My lo completed 3 months this month 1st. She hardly crosses 1 sleep cycle (40-50 mins). I try extending her nap by patting,holding her, rocking . Sometimes, she sleeps but most of the time she fights and refuses to nap again. She cries and fusses till next nap cycle off and on. Is it sleep regression? Am at my wits end. Her nighttime is getting worst day by day. She Is up every hour or two. Things are getting worse . She used to give 6 hr stretch then 3 hrs. Should I start sleep training? She is almost 16 weeks.
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"A young child cannot yet understand what is best for him, and he may cry if he does not get what he wants," Ferber writes. "If he wanted to play with a sharp knife, you would not give it to him no matter how hard he cried, and you would not feel guilty or worry about psychological consequences. Poor sleep patterns are also harmful for your child and it is your job to correct them."
12 baby-sleep tips for exhausted new parents Before you even think about “training” your baby to fall asleep on their own, make sure you’re following a regular schedule and putting them to bed at a consistent time each night (hint: early is usually better, typically around 7 or 8 p.m.). Starting at about two months old, it’s a good idea to try to put them down drowsy but awake whenever you can, just to get them (and you) used to it, even if they fuss a bit. Make sure that they’ve been awake for an appropriate amount of time before bed (an over- or under-tired baby will have trouble falling asleep), and establish a calming and consistent bedtime routine, like a feed, bath or massage followed by pyjamas and stories or songs. Some experts recommend feeding at the beginning of the routine to avoid having the baby associate the feeding with falling asleep. Ideally, your baby won’t have started to nod off at any point during your bedtime routine. “You really want to make sure your baby is primed for sleep,” says Pamela Mitelman, a psychologist in Montreal who specializes in infant and child sleep. Be conscious, too, of filling their daytime awake periods with enough activity and stimulation, says Garden. “Kids need to be moving in all sorts of ways when they are awake, not just sitting in a bouncy chair,” she says.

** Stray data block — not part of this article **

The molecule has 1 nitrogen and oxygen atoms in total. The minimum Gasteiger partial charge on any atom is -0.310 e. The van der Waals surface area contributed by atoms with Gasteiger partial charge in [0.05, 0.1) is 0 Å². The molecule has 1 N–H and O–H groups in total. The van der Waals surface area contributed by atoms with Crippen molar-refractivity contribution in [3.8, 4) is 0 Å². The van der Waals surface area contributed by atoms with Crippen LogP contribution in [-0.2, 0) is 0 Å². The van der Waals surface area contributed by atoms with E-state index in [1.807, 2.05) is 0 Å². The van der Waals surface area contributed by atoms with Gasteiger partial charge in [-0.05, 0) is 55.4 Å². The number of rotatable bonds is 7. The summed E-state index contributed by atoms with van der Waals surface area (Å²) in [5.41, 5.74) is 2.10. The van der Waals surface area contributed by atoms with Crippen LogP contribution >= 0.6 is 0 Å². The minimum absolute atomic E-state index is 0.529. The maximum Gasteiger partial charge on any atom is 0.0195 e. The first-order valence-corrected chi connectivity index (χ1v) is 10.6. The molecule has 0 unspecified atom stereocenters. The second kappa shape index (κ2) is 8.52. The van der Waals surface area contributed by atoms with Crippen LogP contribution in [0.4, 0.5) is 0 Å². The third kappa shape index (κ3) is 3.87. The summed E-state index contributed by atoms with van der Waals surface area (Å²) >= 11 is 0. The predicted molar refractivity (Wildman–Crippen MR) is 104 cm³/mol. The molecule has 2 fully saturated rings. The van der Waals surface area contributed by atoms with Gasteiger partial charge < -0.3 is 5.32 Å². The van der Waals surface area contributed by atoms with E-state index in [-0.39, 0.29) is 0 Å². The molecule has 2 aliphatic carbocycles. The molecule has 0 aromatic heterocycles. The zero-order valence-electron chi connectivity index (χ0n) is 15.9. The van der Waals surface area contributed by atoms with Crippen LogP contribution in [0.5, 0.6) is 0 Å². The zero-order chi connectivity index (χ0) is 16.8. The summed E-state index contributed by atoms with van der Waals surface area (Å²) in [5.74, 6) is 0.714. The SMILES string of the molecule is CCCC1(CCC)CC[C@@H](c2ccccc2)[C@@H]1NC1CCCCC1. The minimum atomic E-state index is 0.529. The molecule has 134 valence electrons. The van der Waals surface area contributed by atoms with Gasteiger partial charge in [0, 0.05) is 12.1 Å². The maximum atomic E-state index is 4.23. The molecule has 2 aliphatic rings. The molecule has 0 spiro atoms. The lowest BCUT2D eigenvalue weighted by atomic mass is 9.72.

"As you modify your baby's sleep behavior, you are going to have to give up middle-of-the-night crutches, known as negative associations, that may get her back to sleep in the short run but won't prevent her from popping up again in an hour. She may resist the change. The behavior may even get worse before it gets better as she adjusts to new routines, to new positive associations."
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As we previously mentioned, introducing healthy sleep habits and routines as early as possible will help significantly during sleep training. If you haven’t already, try to establish a bedtime routine before you start sleep training baby — this will encourage healthy baby sleep patterns. This should be a series of soothing activities that help to calm your baby and prepare them for sleep - things like swaddling, bathing, and rocking usually work well, but every family’s routine will look different.